The download file is an ISO image called XenServer-6.0.0-install-cd.iso. Its a 509 MB file, so it might take a while.
After downloading the ISO, burn a CD/DVD and pop it in the DVD tray of the server and restart the server. Please ensure that the first boot device is the DVD drive so that after restart the server boots from the CD/DVD.
This is the screen we see when we boot from the CD/DVD
Enter the keyboard information
XenServer installation is about to start – Please note that all data on the disk selected for the XenServer installation will be deleted
Accept the EULA
Select the primary disk where the XenServer will be installed
Select the disk where VMs will be stored – We choose the same disk as the one where the XenSever is installed for storage of VMs. We will change it later in XenCenter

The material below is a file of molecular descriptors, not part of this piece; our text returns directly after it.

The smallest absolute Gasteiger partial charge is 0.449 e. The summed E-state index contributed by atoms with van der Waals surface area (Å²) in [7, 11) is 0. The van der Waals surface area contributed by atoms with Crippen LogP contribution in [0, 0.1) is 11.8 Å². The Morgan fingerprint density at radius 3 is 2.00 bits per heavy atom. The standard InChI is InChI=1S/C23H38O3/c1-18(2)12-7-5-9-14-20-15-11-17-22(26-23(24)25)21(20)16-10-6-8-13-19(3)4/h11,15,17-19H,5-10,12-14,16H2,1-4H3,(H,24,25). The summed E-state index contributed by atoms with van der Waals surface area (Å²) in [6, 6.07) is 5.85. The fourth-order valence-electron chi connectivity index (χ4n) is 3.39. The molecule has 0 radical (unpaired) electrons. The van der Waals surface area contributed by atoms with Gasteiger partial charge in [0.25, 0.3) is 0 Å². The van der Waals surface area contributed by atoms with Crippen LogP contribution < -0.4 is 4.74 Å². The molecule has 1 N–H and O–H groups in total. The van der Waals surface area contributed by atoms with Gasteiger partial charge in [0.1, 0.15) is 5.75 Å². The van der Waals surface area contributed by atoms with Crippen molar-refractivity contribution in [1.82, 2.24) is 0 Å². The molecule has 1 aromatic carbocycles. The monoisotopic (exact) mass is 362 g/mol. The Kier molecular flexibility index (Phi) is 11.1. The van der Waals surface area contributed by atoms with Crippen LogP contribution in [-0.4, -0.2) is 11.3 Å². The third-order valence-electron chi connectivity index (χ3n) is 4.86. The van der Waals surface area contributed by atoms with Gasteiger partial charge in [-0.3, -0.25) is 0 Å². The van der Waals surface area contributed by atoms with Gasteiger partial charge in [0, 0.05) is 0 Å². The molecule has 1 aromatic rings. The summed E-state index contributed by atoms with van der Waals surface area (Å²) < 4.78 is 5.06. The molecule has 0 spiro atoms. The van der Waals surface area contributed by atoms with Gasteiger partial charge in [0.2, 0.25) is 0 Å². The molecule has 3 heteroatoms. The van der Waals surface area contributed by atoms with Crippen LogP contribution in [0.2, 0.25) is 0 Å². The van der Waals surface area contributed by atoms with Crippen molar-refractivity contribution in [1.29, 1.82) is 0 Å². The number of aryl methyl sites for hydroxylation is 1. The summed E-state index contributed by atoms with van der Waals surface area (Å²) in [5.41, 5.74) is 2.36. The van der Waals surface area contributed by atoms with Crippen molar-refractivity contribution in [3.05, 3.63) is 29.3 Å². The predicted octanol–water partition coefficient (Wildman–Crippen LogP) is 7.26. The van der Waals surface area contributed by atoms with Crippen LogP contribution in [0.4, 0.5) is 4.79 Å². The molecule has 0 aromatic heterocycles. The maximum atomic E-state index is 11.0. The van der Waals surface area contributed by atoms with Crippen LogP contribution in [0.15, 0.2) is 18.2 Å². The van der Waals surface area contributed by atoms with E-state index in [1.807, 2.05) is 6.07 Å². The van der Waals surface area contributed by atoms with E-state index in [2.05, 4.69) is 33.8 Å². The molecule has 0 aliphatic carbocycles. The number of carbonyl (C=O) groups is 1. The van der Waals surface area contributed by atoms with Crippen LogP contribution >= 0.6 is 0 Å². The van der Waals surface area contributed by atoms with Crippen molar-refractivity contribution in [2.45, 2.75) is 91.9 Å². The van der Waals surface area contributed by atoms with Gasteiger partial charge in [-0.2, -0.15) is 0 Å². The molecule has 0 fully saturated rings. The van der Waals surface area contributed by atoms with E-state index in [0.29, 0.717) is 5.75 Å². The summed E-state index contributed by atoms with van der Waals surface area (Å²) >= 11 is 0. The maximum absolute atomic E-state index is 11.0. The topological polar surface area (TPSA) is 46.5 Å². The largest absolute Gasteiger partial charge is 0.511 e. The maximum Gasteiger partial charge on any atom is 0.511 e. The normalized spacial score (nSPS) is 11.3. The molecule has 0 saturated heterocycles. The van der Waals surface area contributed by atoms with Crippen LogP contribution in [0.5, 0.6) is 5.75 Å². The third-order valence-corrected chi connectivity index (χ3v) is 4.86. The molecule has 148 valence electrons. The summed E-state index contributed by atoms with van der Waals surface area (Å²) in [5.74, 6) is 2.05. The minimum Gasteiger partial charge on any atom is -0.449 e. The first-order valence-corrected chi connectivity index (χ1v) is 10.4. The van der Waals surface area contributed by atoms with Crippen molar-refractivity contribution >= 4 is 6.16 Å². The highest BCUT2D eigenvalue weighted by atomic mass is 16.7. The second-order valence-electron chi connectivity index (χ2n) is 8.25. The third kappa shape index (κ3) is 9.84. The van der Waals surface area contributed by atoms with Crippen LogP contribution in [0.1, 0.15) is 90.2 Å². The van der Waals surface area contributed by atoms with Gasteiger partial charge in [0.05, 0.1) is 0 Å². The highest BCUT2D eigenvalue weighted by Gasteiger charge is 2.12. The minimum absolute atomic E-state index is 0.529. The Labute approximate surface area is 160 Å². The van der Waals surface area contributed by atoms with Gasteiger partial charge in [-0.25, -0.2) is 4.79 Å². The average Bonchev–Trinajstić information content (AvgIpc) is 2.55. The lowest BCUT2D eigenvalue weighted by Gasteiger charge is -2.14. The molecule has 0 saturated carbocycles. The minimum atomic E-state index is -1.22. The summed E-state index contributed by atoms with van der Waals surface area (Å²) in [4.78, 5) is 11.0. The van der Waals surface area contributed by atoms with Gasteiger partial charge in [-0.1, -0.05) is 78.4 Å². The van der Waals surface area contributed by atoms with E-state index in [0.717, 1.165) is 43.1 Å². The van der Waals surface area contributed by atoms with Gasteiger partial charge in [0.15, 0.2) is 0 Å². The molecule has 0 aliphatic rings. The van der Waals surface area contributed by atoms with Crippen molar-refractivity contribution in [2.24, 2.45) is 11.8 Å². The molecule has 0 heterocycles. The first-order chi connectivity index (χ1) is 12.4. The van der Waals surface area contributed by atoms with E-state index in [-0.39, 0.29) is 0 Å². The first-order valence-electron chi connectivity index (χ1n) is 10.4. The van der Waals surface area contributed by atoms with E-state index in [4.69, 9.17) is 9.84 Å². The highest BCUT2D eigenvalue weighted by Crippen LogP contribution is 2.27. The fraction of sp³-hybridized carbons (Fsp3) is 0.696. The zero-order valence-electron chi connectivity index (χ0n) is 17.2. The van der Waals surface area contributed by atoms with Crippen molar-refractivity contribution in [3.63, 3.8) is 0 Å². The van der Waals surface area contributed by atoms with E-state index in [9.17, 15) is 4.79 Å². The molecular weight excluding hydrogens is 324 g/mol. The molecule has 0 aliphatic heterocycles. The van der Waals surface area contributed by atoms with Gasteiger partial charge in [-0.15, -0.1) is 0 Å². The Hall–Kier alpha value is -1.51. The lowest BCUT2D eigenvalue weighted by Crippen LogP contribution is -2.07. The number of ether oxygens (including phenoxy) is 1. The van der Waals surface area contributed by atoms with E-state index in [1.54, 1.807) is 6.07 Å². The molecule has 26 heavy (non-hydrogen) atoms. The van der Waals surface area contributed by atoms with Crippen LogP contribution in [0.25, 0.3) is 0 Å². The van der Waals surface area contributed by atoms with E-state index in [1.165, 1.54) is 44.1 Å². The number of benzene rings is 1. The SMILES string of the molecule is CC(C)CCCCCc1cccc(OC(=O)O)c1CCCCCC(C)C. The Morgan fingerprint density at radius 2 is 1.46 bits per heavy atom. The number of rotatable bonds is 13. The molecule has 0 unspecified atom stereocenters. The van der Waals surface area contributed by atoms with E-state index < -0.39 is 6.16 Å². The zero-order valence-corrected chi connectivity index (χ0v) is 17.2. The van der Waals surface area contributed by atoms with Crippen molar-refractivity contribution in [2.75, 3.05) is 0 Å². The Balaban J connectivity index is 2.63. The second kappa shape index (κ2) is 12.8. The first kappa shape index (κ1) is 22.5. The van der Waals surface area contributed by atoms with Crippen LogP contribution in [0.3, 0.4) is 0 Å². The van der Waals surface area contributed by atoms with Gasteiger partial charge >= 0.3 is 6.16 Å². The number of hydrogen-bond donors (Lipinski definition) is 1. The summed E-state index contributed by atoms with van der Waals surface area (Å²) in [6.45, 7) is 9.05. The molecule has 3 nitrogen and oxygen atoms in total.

Selected the installation source – We choose ‘Local Media’
Select if you want to install Supplemental Packs – We choose ‘No’
Verify Installation Source – We choose to ‘Skip Verification’
Set Password – Type and then retype the root password
Networking – Choose which of the network interface you want to use for connecting to the management server
Networking – Choose whether you wish to use DHCP or enter static configuration. We use static configuration with
IP Address – 10.0.0.32
Subnet Mask – 255.255.255.0
Gateway – 10.0.0.1
Hostname and DNS – Enter the name of the server and DNS server – We choose to name the server as ‘xenserver-1′ and the DNS the same as the gatweay i.e. 10.0.0.1
Time settings – Choose which geographical area you are located in – We choose ‘Asia’
Then select the city nearest to you – We choose ‘Calcutta’
System Time – Choose whether you will manually enter the time or use NTP – We choose ‘Manual Time entry’